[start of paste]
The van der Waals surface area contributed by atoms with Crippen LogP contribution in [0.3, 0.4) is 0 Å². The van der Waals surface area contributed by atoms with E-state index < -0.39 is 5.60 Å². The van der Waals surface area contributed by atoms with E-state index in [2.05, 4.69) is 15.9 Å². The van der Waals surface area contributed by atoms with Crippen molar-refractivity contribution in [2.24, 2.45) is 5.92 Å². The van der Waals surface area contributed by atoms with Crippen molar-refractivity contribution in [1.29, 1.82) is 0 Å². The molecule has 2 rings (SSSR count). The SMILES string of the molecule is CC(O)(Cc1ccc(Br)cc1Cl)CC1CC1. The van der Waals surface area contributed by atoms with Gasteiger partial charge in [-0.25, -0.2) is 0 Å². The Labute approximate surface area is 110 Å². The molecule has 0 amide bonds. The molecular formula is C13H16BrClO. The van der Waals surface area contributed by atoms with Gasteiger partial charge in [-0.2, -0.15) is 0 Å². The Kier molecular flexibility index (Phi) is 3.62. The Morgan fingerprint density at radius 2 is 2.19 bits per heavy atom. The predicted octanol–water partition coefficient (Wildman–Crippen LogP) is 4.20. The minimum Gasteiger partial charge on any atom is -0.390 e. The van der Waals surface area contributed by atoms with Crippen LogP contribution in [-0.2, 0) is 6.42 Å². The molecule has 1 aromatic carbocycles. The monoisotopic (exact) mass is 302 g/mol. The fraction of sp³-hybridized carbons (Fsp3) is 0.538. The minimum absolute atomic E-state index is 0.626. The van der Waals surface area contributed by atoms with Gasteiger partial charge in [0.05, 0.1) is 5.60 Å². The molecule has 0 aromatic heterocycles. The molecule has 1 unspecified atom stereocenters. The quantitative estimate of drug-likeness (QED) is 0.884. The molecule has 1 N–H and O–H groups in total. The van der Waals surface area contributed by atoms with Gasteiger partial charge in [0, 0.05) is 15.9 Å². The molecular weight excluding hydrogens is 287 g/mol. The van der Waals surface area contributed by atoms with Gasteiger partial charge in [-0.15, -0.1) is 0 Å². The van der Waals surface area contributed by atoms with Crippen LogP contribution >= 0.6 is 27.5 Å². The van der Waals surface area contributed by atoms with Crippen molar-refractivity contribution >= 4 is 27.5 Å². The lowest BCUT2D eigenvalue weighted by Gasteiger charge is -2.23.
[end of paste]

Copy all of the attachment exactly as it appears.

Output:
The van der Waals surface area contributed by atoms with Crippen LogP contribution in [0.3, 0.4) is 0 Å². The van der Waals surface area contributed by atoms with E-state index < -0.39 is 5.60 Å². The van der Waals surface area contributed by atoms with E-state index in [2.05, 4.69) is 15.9 Å². The van der Waals surface area contributed by atoms with Crippen molar-refractivity contribution in [2.24, 2.45) is 5.92 Å². The van der Waals surface area contributed by atoms with Crippen molar-refractivity contribution in [1.29, 1.82) is 0 Å². The molecule has 2 rings (SSSR count). The SMILES string of the molecule is CC(O)(Cc1ccc(Br)cc1Cl)CC1CC1. The van der Waals surface area contributed by atoms with Gasteiger partial charge in [-0.25, -0.2) is 0 Å². The Labute approximate surface area is 110 Å². The molecule has 0 amide bonds. The molecular formula is C13H16BrClO. The van der Waals surface area contributed by atoms with Gasteiger partial charge in [-0.2, -0.15) is 0 Å². The Kier molecular flexibility index (Phi) is 3.62. The Morgan fingerprint density at radius 2 is 2.19 bits per heavy atom. The predicted octanol–water partition coefficient (Wildman–Crippen LogP) is 4.20. The minimum Gasteiger partial charge on any atom is -0.390 e. The van der Waals surface area contributed by atoms with Crippen LogP contribution in [-0.2, 0) is 6.42 Å². The molecule has 1 aromatic carbocycles. The monoisotopic (exact) mass is 302 g/mol. The fraction of sp³-hybridized carbons (Fsp3) is 0.538. The minimum absolute atomic E-state index is 0.626. The van der Waals surface area contributed by atoms with Gasteiger partial charge in [0.05, 0.1) is 5.60 Å². The molecule has 0 aromatic heterocycles. The molecule has 1 unspecified atom stereocenters. The quantitative estimate of drug-likeness (QED) is 0.884. The molecule has 1 N–H and O–H groups in total. The van der Waals surface area contributed by atoms with Gasteiger partial charge in [0, 0.05) is 15.9 Å². The molecular weight excluding hydrogens is 287 g/mol. The van der Waals surface area contributed by atoms with Gasteiger partial charge in [-0.15, -0.1) is 0 Å². The van der Waals surface area contributed by atoms with Crippen LogP contribution >= 0.6 is 27.5 Å². The van der Waals surface area contributed by atoms with Crippen molar-refractivity contribution >= 4 is 27.5 Å². The lowest BCUT2D eigenvalue weighted by Gasteiger charge is -2.23.